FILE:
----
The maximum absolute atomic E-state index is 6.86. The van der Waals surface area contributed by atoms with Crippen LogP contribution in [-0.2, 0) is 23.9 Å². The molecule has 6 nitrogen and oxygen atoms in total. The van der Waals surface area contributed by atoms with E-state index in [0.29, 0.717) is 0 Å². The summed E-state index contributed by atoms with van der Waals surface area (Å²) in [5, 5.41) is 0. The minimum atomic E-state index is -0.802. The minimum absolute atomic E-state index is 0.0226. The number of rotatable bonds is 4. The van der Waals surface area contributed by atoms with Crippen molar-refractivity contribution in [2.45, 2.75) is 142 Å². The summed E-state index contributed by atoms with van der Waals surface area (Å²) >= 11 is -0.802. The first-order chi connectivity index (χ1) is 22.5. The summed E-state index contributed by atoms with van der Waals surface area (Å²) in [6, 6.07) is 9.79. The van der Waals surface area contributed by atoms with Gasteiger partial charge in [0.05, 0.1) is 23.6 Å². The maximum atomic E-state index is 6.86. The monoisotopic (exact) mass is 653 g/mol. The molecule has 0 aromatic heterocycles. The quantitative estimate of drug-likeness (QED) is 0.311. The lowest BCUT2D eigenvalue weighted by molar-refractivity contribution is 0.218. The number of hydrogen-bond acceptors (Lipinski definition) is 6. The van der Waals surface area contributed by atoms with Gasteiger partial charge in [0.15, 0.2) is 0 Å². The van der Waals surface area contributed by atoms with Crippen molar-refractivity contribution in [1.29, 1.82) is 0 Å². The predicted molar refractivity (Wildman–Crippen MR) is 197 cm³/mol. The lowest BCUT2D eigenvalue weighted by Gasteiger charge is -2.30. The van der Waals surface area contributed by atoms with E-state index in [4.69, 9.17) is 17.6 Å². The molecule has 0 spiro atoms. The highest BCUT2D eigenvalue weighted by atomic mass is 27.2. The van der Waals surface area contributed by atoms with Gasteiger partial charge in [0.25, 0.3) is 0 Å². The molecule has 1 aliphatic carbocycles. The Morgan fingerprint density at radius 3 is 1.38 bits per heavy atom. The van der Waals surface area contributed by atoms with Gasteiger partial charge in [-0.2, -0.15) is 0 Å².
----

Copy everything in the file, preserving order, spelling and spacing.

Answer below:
The maximum absolute atomic E-state index is 6.86. The van der Waals surface area contributed by atoms with Crippen LogP contribution in [-0.2, 0) is 23.9 Å². The molecule has 6 nitrogen and oxygen atoms in total. The van der Waals surface area contributed by atoms with E-state index in [0.29, 0.717) is 0 Å². The summed E-state index contributed by atoms with van der Waals surface area (Å²) in [5, 5.41) is 0. The minimum atomic E-state index is -0.802. The minimum absolute atomic E-state index is 0.0226. The number of rotatable bonds is 4. The van der Waals surface area contributed by atoms with Crippen molar-refractivity contribution in [2.45, 2.75) is 142 Å². The summed E-state index contributed by atoms with van der Waals surface area (Å²) >= 11 is -0.802. The first-order chi connectivity index (χ1) is 22.5. The summed E-state index contributed by atoms with van der Waals surface area (Å²) in [6, 6.07) is 9.79. The van der Waals surface area contributed by atoms with Gasteiger partial charge in [0.05, 0.1) is 23.6 Å². The maximum atomic E-state index is 6.86. The monoisotopic (exact) mass is 653 g/mol. The molecule has 0 aromatic heterocycles. The quantitative estimate of drug-likeness (QED) is 0.311. The lowest BCUT2D eigenvalue weighted by molar-refractivity contribution is 0.218. The number of hydrogen-bond acceptors (Lipinski definition) is 6. The van der Waals surface area contributed by atoms with Gasteiger partial charge in [0.15, 0.2) is 0 Å². The van der Waals surface area contributed by atoms with Crippen molar-refractivity contribution in [1.29, 1.82) is 0 Å². The predicted molar refractivity (Wildman–Crippen MR) is 197 cm³/mol. The lowest BCUT2D eigenvalue weighted by Gasteiger charge is -2.30. The van der Waals surface area contributed by atoms with E-state index in [4.69, 9.17) is 17.6 Å². The molecule has 0 spiro atoms. The highest BCUT2D eigenvalue weighted by atomic mass is 27.2. The van der Waals surface area contributed by atoms with Gasteiger partial charge in [0.25, 0.3) is 0 Å². The molecule has 1 aliphatic carbocycles. The Morgan fingerprint density at radius 3 is 1.38 bits per heavy atom. The van der Waals surface area contributed by atoms with Gasteiger partial charge in [-0.2, -0.15) is 0 Å².